High-SPF products tempt people to apply too little sunscreen and stay in the sun too long.
According to the EWG, there are five key strikes against SPF values greater than 50:
- Marginally better sunburn protection.Sunbathers often assume that they get 2x the protection from SPF 100 sunscreen as from SPF 50. In reality, the extra protection is negligible. Properly applied SPF 50 sunscreen blocks 98 percent of sunburn rays; SPF 100 blocks 99 percent. When used correctly, sunscreen with SPF values in the range of 30 to 50 will offer adequate sunburn protection, even for people most sensitive to sunburn.
- Poorer balance.The chemicals that form a product’s sun protection factor are aimed at blocking ultraviolet B rays, which are the primary cause of sunburn and non-melanoma skin cancers such as squamous cell carcinoma (von Thaler 2010). Ultraviolet A rays suppress the immune system, cause harmful free radicals to form in skin, and is associated with higher risk of developing melanoma. They also penetrate deeper into the skin and are harder to block with sunscreen ingredients approved by the FDA. A sunscreen lotion’s SPF rating has little to do with the product’s ability to shield the skin from UVA rays. Because UVA and UVB protection do not harmonize, high-SPF products suppress sunburn much more effectively than other types of sun damage.
- High-SPF products may not really be high-SPF.When Procter & Gamble tested a competitor’s SPF 100 product at five different labs the results varied between SPF 37 and SPF 75. The company determined that a very small difference in testing conditions can have a dramatic influence on the calculated SPF. In this case a 1.7 percent change in light transmission yields a SPF measurement of 37 instead of 100. Small difference in application thickness could have a similar effect. Because of the way SPF values are calculated these errors would be most dramatic for high SPF products. They concluded that SPF values should be capped at 50+ because the current system is “at best, misleading to consumers” and “may inappropriately influence their purchase decision” (P&G 2011).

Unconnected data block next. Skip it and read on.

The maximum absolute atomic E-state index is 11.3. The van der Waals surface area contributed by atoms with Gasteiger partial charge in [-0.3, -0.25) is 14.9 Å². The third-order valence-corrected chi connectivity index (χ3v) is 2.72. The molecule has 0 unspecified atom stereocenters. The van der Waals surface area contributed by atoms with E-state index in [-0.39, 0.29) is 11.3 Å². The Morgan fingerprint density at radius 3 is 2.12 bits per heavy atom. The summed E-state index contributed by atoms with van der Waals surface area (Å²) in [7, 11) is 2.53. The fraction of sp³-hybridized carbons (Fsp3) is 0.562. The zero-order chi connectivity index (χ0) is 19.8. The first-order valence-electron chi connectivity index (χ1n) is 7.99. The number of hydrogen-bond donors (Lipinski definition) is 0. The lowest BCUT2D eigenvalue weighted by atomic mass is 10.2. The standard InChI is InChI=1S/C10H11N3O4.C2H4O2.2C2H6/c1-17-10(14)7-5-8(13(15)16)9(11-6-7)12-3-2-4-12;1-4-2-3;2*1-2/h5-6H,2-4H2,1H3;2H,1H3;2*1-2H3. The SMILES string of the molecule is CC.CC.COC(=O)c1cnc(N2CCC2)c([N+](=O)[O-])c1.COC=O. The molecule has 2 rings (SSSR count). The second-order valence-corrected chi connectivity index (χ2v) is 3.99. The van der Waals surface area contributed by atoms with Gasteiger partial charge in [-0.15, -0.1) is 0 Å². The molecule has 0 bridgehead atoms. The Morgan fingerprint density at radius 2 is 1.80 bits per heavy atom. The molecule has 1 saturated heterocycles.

- Consumers misuse high-SPF products.High-SPF products make people feel like it’s okay to stay in the sun longer, therefore overexposing themselves to both UVA and UVB rays.
- High-SPF products may have greater risks to health.High-SPF products require higher concentrations of sun-filtering chemicals than low SPF sunscreens. Some of these ingredients may pose health risks when they penetrate the skin, where they have been linked to tissue damage and potential hormone disruption. Some may trigger allergic skin reactions. If studies showed that high-SPF products were better at reducing skin damage and skin cancer risk, that extra chemical exposure might be justified. But they don’t, so choosing sunscreens with lower concentrations of active ingredients – SPF 30 instead of SPF 70, for example – is wise.